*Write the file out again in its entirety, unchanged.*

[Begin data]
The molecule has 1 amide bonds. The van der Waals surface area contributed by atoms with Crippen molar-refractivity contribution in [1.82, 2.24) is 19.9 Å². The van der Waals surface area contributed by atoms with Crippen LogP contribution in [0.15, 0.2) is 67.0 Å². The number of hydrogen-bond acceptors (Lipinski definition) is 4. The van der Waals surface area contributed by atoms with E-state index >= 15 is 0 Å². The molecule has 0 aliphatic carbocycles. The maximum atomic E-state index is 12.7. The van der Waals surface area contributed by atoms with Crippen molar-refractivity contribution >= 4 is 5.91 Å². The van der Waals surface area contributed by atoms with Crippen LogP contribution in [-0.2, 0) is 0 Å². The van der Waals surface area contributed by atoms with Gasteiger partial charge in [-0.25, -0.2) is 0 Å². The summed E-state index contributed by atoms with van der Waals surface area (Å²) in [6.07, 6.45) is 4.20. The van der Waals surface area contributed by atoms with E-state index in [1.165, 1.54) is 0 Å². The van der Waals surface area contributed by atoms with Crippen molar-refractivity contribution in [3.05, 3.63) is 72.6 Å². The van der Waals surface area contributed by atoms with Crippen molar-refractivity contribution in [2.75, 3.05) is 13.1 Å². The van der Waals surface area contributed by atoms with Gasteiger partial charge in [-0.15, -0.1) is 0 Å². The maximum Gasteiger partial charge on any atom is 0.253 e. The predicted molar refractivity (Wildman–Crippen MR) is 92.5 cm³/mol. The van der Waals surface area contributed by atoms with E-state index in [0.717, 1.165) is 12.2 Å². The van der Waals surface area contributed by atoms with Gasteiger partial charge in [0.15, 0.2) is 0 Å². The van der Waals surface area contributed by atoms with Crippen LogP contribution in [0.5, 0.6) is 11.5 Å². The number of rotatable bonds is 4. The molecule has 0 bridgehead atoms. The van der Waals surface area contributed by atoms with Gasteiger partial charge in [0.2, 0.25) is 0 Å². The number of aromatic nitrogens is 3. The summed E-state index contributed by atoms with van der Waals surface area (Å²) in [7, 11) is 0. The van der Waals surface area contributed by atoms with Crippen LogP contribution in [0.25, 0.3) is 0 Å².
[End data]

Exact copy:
The molecule has 1 amide bonds. The van der Waals surface area contributed by atoms with Crippen molar-refractivity contribution in [1.82, 2.24) is 19.9 Å². The van der Waals surface area contributed by atoms with Crippen LogP contribution in [0.15, 0.2) is 67.0 Å². The number of hydrogen-bond acceptors (Lipinski definition) is 4. The van der Waals surface area contributed by atoms with E-state index >= 15 is 0 Å². The molecule has 0 aliphatic carbocycles. The maximum atomic E-state index is 12.7. The van der Waals surface area contributed by atoms with Crippen molar-refractivity contribution >= 4 is 5.91 Å². The van der Waals surface area contributed by atoms with Crippen LogP contribution in [-0.2, 0) is 0 Å². The van der Waals surface area contributed by atoms with Gasteiger partial charge in [-0.25, -0.2) is 0 Å². The summed E-state index contributed by atoms with van der Waals surface area (Å²) in [6.07, 6.45) is 4.20. The van der Waals surface area contributed by atoms with E-state index in [1.165, 1.54) is 0 Å². The van der Waals surface area contributed by atoms with Crippen molar-refractivity contribution in [3.05, 3.63) is 72.6 Å². The van der Waals surface area contributed by atoms with Crippen molar-refractivity contribution in [2.75, 3.05) is 13.1 Å². The van der Waals surface area contributed by atoms with Gasteiger partial charge in [-0.15, -0.1) is 0 Å². The maximum Gasteiger partial charge on any atom is 0.253 e. The predicted molar refractivity (Wildman–Crippen MR) is 92.5 cm³/mol. The van der Waals surface area contributed by atoms with E-state index in [0.717, 1.165) is 12.2 Å². The van der Waals surface area contributed by atoms with Gasteiger partial charge in [0.15, 0.2) is 0 Å². The van der Waals surface area contributed by atoms with Crippen LogP contribution in [0.5, 0.6) is 11.5 Å². The number of rotatable bonds is 4. The molecule has 0 bridgehead atoms. The van der Waals surface area contributed by atoms with Gasteiger partial charge in [0.2, 0.25) is 0 Å². The number of aromatic nitrogens is 3. The summed E-state index contributed by atoms with van der Waals surface area (Å²) in [7, 11) is 0. The van der Waals surface area contributed by atoms with Crippen LogP contribution in [0.25, 0.3) is 0 Å².